After years of threatening to lay off tens of thousands of teachers due to budget shortfalls, California has some relatively good news: less than one-eighth of the number of teachers who got pink-slipped last year will be out of work next year.
After sending out 20,000 reduction In force notices to teachers last year, school districts in California have only sent out about 2,400 such letters so far this year, Dean Vogel, the president of the California Teachers Association union, told The Huffington Post. California educates one-eighth of the nation's students, and Friday is the last day school districts can let teachers know they may not have jobs next year.
The change follows California voters' passage in November of Proposition 30, which permanently raises income taxes on the wealthy while temporarily increasing the sales tax by a quarter of a penny in order to raise $6 billion in school and university funding.
"Had that not passed, we would have seen layoffs from the same category," Vogel said. "With the passage of Prop 30 and the districts feeling their districts at least stabilized for the budget years, it made sense."
While Prop 30 has plugged a gap, it's insufficient and unsustastainable as a way to fix California's education funding woes, Vogel said. "Prop 30 stopped the bleeding, but it's not a solution to the question of how equitably we're distributing dollars," he said. Vogel noted that while California would rank as the ninth-largest economy in the world if it were a country, it ranks 49th in the U.S. in education funding per student. "There is something seriously broken in California around how we fund public education," he said.
Most other states have deadlines for sending layoff notices in April or May. Over the last few years, states have hemorrhaged teachers as the recession wreaked havoc on the budgets of states and school districts. Since 2008, according to a White House report, 300,000 educators have lost their jobs.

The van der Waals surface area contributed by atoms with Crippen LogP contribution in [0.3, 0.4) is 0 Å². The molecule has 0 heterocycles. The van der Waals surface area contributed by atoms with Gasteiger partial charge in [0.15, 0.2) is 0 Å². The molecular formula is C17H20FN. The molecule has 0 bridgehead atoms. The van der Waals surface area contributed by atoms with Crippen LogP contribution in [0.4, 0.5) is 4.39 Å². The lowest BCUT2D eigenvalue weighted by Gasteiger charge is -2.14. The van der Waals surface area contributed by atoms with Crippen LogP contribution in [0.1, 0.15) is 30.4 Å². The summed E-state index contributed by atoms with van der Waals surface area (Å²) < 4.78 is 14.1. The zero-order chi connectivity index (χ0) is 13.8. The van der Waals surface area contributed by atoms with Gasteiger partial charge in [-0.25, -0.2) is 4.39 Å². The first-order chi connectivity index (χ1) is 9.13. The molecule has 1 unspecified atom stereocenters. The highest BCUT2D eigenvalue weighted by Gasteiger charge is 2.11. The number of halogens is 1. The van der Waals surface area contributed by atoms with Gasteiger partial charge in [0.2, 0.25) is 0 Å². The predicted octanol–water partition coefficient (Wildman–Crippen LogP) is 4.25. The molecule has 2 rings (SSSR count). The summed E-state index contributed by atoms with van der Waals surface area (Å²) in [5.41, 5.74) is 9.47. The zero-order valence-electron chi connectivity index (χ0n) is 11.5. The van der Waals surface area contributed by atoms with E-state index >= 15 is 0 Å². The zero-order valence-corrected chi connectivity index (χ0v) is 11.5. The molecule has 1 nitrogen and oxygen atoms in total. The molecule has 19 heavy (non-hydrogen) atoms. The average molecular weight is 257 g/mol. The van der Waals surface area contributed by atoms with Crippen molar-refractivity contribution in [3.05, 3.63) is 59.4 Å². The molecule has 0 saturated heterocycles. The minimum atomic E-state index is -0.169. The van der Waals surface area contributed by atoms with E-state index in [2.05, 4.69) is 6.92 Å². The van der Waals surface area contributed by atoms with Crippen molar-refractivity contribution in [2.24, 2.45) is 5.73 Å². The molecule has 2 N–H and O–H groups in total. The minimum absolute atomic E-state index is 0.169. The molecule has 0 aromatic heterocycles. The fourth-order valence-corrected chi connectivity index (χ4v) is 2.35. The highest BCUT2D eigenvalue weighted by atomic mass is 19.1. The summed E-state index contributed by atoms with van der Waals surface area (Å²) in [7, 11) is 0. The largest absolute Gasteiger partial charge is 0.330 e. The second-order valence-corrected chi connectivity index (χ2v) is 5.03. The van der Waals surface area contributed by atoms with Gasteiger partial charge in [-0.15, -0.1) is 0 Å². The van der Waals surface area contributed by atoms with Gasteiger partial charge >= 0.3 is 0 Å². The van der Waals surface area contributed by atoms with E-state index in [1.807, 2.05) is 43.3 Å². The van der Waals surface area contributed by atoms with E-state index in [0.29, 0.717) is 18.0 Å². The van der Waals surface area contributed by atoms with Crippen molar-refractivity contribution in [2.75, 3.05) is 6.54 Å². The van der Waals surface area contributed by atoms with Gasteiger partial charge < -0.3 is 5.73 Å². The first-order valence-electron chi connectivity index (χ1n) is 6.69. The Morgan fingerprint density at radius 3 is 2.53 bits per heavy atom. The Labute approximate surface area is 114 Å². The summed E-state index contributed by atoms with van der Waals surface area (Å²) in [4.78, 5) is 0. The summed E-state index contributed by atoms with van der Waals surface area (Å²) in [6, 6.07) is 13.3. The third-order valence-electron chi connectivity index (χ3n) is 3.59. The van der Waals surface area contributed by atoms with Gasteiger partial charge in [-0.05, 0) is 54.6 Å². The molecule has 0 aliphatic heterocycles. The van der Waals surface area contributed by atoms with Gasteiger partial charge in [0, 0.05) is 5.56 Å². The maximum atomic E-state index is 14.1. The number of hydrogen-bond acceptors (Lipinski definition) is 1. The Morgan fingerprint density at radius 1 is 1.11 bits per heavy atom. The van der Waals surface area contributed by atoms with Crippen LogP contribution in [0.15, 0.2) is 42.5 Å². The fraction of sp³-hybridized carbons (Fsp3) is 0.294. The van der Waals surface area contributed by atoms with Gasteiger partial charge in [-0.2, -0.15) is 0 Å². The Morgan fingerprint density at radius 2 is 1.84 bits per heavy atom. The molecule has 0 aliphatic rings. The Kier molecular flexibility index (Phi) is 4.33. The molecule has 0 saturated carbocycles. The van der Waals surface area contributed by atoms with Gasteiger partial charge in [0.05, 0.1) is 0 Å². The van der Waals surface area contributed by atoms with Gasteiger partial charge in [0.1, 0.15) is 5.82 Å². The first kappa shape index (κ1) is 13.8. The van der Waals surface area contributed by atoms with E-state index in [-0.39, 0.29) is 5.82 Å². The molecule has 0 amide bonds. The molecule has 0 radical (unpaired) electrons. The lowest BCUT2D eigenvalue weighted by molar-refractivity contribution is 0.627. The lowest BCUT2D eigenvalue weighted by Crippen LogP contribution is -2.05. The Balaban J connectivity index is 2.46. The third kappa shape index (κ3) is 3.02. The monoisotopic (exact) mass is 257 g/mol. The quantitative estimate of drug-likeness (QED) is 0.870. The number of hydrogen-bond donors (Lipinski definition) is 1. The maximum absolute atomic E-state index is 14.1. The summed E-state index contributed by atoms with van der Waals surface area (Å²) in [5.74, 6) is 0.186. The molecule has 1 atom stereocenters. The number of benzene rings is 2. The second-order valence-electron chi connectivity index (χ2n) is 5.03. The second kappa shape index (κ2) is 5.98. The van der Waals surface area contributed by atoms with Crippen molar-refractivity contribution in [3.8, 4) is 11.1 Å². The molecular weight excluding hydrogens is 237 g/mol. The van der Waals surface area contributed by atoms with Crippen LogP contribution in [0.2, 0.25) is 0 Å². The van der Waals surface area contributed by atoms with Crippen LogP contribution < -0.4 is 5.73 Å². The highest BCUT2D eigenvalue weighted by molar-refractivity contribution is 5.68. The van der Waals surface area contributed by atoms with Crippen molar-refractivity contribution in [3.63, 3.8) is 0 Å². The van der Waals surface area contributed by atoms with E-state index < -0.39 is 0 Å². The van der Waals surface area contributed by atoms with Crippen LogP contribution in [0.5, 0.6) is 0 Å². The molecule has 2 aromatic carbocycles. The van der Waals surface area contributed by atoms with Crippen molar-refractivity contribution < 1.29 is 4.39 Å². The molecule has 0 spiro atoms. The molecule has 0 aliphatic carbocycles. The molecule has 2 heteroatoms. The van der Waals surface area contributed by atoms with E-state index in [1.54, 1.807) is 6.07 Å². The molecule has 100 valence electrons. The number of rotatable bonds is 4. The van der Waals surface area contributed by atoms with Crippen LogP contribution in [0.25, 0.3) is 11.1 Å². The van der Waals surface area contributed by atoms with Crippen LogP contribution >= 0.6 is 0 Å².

The layoffs increased the ratio of students per teacher, reversing a long-term trend. The national ratio of students to teachers increased by 4.6 percent from 2008 to 2010, to 16, where it was in 2000. Though the student-teacher ratio doesn't exactly reflect class size (since non-classroom teachers are counted into that number), it trends the same way. Some school districts have reported growing class sizes, a trend especially hurtful to the youngest students.
The subject of school districts sending teachers pink slips gripped the national news -- and a White House briefing with press secretary Jay Carney -- after U.S. Secretary of Education Arne Duncan first said the federal budget sequestration would cause school districts to fire teachers. The administration later backed away from the statement after reporters found Duncan's claims didn't hold up. “When I said ‘pink slips,’ that was probably the wrong word,” Duncan said.
It is unclear how many of the California firings were due to sequestration -- the White House estimated that the cuts would lead to the firings of about 1,210 teachers and education aides in California.
Los Angeles, the nation's second-largest school district, is laying off no teachers this year -- but that's not exactly cause for jubilation.
"It's a sequester issue," John Deasy, LA Unified School District superintendent, told HuffPost. "Sequestration information came too late." Deasy said he learned about the sequester's impact too close to the March 15 deadline to figure out the details, so layoff decisions will be pushed to next year. The sequestration math works out to about 150 teachers worth of money lost in LA.
"It's lost immediately," Deasy said. "We're going to have to clear the deficit and do double the cuts next year." That may mean layoffs of about 300 teachers, he said.